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Afghan president announces council for talks

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KABUL – Afghan President Hamid Karzai said Tuesday he had appointed members of a committee that will aim to talk peace with the Taliban, including warlords, ex-insurgent commanders and Muslim clerics.


Karzai has been pushing to open a dialogue with the Taliban leadership

“Today we will announce the list of the High Peace Council members,” Karzai said during a ceremony marking Afghanistan’s national literacy day.

His office released a list of 68 people hand-picked by Karzai to lead his efforts to broker a peace deal with Taliban and other insurgents fighting to topple his Western-backed administration.

The list included former president and warlord Burhanuddin Rabani, warlords Abdul Rab Rasoul Sayaf and Haji Mohammad Mohaqiq — all key figures in the resistance during the 1996-2001 Taliban rule over the country.

These commanders helped the United States and other Western allies topple the Taliban from power in late 2001.

The creation of the council was a key decision made in June at a “peace jirga” in Kabul attended by community, tribal, religious and political leaders from across the country.

Dozens of pro-government Islamic clerics, former government officials and tribal elders are also part of the new council, along with at least seven women, Karzai’s spokesman Waheed Omer said.

“This council is mandated to broker peace through negotiation and reconciliation” with the Taliban, Omer told reporters.

“The mandate given to the High Council for Peace is a big mandate. The government will respect their mandate,” he said.

Karzai has been pushing to open a dialogue with the Taliban leadership aimed at speeding an end to the war heading into its 10th year — but the Taliban have rejected talks unless NATO-led foreign forces withdraw from Afghanistan.

Officials have said the council would include former members of the Taliban and Hizb-i-Islami, a militant group led by former prime minister and mujahedeen leader Gulbuddin Hekmatyar.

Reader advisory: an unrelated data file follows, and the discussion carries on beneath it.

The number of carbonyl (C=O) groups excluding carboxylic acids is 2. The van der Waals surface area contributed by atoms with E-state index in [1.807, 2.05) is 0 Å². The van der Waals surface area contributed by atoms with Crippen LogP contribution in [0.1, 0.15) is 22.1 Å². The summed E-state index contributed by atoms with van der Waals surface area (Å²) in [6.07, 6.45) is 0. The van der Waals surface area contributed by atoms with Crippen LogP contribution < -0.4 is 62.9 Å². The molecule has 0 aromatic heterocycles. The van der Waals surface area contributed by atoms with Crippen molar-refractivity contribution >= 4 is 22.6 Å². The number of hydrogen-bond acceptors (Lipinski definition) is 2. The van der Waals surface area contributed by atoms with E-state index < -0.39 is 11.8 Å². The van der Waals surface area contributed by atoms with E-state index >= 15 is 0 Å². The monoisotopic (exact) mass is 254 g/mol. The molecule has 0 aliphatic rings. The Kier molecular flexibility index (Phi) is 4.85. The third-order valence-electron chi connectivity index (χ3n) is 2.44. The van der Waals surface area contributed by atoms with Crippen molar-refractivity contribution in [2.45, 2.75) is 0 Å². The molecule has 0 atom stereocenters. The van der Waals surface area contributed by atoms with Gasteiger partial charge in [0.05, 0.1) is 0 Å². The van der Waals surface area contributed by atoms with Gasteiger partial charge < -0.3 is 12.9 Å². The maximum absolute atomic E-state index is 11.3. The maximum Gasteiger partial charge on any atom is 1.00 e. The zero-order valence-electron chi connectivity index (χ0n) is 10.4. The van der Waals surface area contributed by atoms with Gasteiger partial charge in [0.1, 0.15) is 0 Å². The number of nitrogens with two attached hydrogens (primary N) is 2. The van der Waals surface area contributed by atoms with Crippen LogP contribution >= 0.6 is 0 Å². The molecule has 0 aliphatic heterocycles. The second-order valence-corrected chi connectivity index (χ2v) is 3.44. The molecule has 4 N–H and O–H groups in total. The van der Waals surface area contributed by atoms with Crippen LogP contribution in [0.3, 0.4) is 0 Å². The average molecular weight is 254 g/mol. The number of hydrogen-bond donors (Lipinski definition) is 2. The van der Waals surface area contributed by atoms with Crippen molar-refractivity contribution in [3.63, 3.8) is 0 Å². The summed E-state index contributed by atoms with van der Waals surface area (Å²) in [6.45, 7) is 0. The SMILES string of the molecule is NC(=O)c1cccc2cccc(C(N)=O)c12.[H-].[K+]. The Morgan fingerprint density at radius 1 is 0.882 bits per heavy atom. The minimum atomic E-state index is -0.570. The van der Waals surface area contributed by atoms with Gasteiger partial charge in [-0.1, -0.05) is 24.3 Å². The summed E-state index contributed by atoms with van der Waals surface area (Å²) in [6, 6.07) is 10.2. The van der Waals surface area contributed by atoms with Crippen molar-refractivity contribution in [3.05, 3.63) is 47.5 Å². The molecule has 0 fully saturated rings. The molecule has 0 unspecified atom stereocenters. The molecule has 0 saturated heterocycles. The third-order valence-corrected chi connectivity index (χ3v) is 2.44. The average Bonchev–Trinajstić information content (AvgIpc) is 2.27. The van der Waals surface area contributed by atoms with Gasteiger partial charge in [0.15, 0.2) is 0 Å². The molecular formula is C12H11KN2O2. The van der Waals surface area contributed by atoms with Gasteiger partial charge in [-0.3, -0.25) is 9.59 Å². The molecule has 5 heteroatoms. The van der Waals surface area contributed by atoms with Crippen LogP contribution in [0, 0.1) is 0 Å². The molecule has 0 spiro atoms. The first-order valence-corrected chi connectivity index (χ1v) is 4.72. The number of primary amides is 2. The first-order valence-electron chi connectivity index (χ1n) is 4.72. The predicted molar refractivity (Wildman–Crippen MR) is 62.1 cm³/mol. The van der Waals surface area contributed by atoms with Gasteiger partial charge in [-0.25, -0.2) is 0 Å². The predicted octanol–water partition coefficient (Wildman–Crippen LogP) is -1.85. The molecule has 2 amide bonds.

Hekmatyar’s Hizb-i-Islami is currently in a tenuous alliance with the Taliban, although both sides remain suspicious of each other.

“There are sisters on the list, too,” Karzai said earlier Tuesday, without naming any of the women to be appointed.

But a rights watchdog characterised the members as “unlikely peacemakers” and noted women’s representation of just 11 percent.

“There are too many names here that Afghans will associate with war crimes, warlordism and corruption,” said Rachel Reid, Afghan analyst with New York-based Human Rights Watch (HRW).

“This is a disappointing outcome for Afghan women and girls. Women are once again being short changed. The government had promised them more robust representation than this,” she said.

Omer said that one more woman would be added to bring the total to eight.

HRW has been vocal in opposing any erosion of women’s rights as a cost of opening a dialogue with the insurgents, who banned women from education, work or leaving their homes without male relatives during their brutal regime.

The United States and NATO have more than 150,000 troops in Afghanistan fighting the Taliban-led insurgency, most of them in the southern hotspots of Helmand and Kandahar provinces.

Karzai renewed his call Tuesday for the Taliban to stop fighting and join the peace process.

“Compatriots! Do not destroy your land for other’s interests. Do not kill your people for other’s interests, do not close down schools for other’s interests,” he said a speech at a Kabul high school, referring to insurgents.

Karzai has made indirect references to Pakistan and other neighbouring countries allegedly supporting the Taliban for long-term strategic interests. On occasions he has named Pakistan directly.

“Taliban and others, if they consider themselves from this country, and consider themselves Muslims and Afghans, must know every bullet they fire is a bullet at the heart of this land and at the interest of enemies of this land,” he said.

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